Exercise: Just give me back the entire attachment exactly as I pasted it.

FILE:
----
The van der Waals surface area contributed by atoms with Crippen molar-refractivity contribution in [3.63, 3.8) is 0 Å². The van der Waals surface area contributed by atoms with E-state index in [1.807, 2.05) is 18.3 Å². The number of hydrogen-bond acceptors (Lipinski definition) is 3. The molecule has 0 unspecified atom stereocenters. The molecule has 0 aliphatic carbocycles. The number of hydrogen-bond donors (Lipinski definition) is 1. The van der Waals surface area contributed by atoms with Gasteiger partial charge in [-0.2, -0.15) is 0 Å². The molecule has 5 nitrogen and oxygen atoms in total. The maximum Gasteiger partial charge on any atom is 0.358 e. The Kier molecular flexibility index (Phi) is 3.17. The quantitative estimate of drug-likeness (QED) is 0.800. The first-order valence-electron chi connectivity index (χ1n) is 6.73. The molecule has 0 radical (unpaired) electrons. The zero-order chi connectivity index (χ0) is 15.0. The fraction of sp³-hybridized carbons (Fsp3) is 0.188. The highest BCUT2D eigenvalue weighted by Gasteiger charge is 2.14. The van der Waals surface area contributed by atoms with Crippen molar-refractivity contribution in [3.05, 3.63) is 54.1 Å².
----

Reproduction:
The van der Waals surface area contributed by atoms with Crippen molar-refractivity contribution in [3.63, 3.8) is 0 Å². The van der Waals surface area contributed by atoms with E-state index in [1.807, 2.05) is 18.3 Å². The number of hydrogen-bond acceptors (Lipinski definition) is 3. The molecule has 0 unspecified atom stereocenters. The molecule has 0 aliphatic carbocycles. The number of hydrogen-bond donors (Lipinski definition) is 1. The van der Waals surface area contributed by atoms with Gasteiger partial charge in [-0.2, -0.15) is 0 Å². The molecule has 5 nitrogen and oxygen atoms in total. The maximum Gasteiger partial charge on any atom is 0.358 e. The Kier molecular flexibility index (Phi) is 3.17. The quantitative estimate of drug-likeness (QED) is 0.800. The first-order valence-electron chi connectivity index (χ1n) is 6.73. The molecule has 0 radical (unpaired) electrons. The zero-order chi connectivity index (χ0) is 15.0. The fraction of sp³-hybridized carbons (Fsp3) is 0.188. The highest BCUT2D eigenvalue weighted by Gasteiger charge is 2.14. The van der Waals surface area contributed by atoms with Crippen molar-refractivity contribution in [3.05, 3.63) is 54.1 Å².